Yesterday, the third edition of the Intelligent Cities Challenge (ICC) City Lab kicked off with two panel discussions open to the general public.
Session 1: The Zero Pollution City: Leading the green transition of local businesses
The first session, called ‘The Zero Pollution City: Leading the green transition of local businesses’, was an EU Green Week partner event moderated by Anna Athanasopoulou, Head of Unit Proximity, Social Economy and Creative Industries, DG GROW, European Commission. She opened by introducing recent European initiatives to guide cities in their efforts towards a greener and more sustainable future, namely the EU Green Deal, the updated Industrial Strategy, which supports pathway towards more sustainable industrial systems, cleaner technologies, business models and consumption habits; as well as the Zero Pollution vision for 2050, for air, water and soil pollution to be radically reduced, including a 50% reduction of waste in cities.Ms Athanasopoulou emphasised the critical role cities play in the recovery as they have the power to engage directly with citizens and businesses. The staggering statistics that cities account for 50% of global waste and 70% of global CO2 emissions were discussed. If we want to deliver on climate ambitions, we must involve cities more in the discussion.
Keynote speaker Tadashi Matsumoto, the Head of the Sustainable Development & Global Relations Unit, OECD, stressed the need for a ‘place-based approach’ to tackle sustainability and climate issues, such as air pollution. “Although air pollution has been declining on average across OECD cities in the last 30 years, two-thirds of OECD-city residents are exposed to harmful levels of air pollution in 2019”. Given the significant intra-country differences in air pollution, there is a need for a tailored and targeted approach across cities. National governments need to set strategies and guidelines to empower local actors.
Reducing air pollution goes hand in hand with digitalisation and the circular economy. “The circular economy is creating an opportunity to mix city and industry efforts to reduce air pollution”, declared Mr Matsumoto. He also warned about the risks of a shift towards a more digital and smarter city model. “If the needs of all population groups are not taken into account, smart cities can widen the digital divide. It is crucial to design – from the onset – smart cities as a tool to improve well-being and promote inclusive growth”.
Following the keynote, four ICC cities presented their progress in the Challenge. Michael Koh, Executive Fellow, Centre for Liveable Cities (City of Singapore), explained how Singapore keeps five key pillars in mind when creating a clean and green environment:
- Pillar 1: City in Nature. “The aim is for each family to live within 10 minutes walking distance of a park and to plant over one million new trees in the city.”
- Pillar 2: Energy Reset. The increase of solar energy deployment as well as improving the energy efficiency of buildings and transportation.
- Pillar 3: Sustainable Living. “The aim is to become a zero-waste nation. One way to achieve that is to create prefabricated buildings and thereby reducing construction waste”.
- Pillar 4: Green Economy. Singapore has the ambition to take the lead in the sector of green finance and carbon trading.
- Pillar 5: Resilient Future. “A resilient future depends on how we build our climate resilience, like food security. We want to produce 30% of our nutritional needs locally”.
Mr Koh finished by highlighting the core role of community, “The community plays a vital part. We want to spread responsibility towards the community and engage with them”.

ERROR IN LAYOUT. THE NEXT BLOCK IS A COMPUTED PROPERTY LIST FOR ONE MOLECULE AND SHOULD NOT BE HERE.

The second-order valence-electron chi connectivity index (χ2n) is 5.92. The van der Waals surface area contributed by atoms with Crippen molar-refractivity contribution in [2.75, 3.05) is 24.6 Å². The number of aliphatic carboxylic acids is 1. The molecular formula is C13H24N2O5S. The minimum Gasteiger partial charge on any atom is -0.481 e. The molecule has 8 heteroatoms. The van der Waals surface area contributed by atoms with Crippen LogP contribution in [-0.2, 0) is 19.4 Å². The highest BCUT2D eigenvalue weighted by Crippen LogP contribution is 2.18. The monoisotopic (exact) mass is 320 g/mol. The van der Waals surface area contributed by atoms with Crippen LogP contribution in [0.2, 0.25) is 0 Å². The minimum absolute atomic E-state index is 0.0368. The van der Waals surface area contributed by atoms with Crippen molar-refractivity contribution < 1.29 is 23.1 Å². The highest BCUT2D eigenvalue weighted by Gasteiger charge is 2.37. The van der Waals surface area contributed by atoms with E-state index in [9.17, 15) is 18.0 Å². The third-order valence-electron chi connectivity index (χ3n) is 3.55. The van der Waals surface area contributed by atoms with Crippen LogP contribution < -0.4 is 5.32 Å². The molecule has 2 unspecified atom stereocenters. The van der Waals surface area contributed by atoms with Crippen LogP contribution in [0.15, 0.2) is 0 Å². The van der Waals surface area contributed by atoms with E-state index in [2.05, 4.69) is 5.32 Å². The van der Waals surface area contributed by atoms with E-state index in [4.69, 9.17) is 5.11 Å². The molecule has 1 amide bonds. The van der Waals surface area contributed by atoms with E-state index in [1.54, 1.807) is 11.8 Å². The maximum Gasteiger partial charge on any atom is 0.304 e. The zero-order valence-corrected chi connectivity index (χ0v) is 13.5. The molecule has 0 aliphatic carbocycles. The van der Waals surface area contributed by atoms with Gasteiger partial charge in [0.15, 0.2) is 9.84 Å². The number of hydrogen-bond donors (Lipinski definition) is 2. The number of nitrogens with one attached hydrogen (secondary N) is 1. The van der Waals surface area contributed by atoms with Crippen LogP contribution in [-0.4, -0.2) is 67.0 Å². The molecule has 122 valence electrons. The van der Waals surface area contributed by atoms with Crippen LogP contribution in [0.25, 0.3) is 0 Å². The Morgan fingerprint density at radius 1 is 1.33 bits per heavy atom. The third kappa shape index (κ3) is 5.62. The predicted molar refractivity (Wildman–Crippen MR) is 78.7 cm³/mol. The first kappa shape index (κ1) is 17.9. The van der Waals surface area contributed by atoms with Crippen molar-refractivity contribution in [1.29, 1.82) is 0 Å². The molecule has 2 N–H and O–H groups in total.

Rosa Väisänen, Sustainable Urban Development Specialist, Espoo (Finland), presented the ‘Espoo Story’. This programme outlines the ambition of the city to achieve the UN sustainability goals by 2025 and be climate neutral by 2030. She shared inspiring insight on how to achieve that goal: “The Espoo Story is created with our residents because that is what this story is about: it’s about people. Working in partnership is the only way to achieve a zero-pollution city”.
To bring that into practice, Espoo created Kera, a district in the city that can be seen as a test site and playground for innovative and green initiatives. Kera is testing the repurposing of old industrial buildings, creating new green infrastructure and installing digital pilot projects like 5G smart poles. When asked about challenges Ms Väisänen stressed: “It is much easier not to be open for testing. New ways of working are always challenging. Working together takes more time, effort and tolerance for uncertainties, but we believe it is the right direction. There is no guarantee for success. Experimenting means that you can fail. The challenge is the keep people involved and engaged”.
Geertje Pronk, Researcher and Programme manager at KWR Water Research Institute, Mechelen (Belgium), shed light on how effective water management can help cities achieve their sustainable goals. Efficient management of water and water systems is one of Mechelen’s top priorities in the ICC programme. The Belgian city wants to be a smart one where technology and data are used to make life more pleasant for its inhabitants. The long-term goal is to create a Digital Twin for the city, and the first test case was improving water management by connecting the city with local agriculture. “Instead of letting water flow away to the North Sea, we redirect it to local farmlands and make better use of the water. By retaining water locally, we can use it far more efficiently”, explained Ms Pronk.
She also echoed the message of Rosa Väisänen. “What is key is working together with local partners and across sectors. By linking companies and organisations with each other, change can be put in motion”, said Ms Pronk. “We benefited from working together, involving others right from the start and listening to different perspectives. Everything affects each other, either in a positive or in a negative way. You can only use water once, so you have to identify priorities and find a good balance”.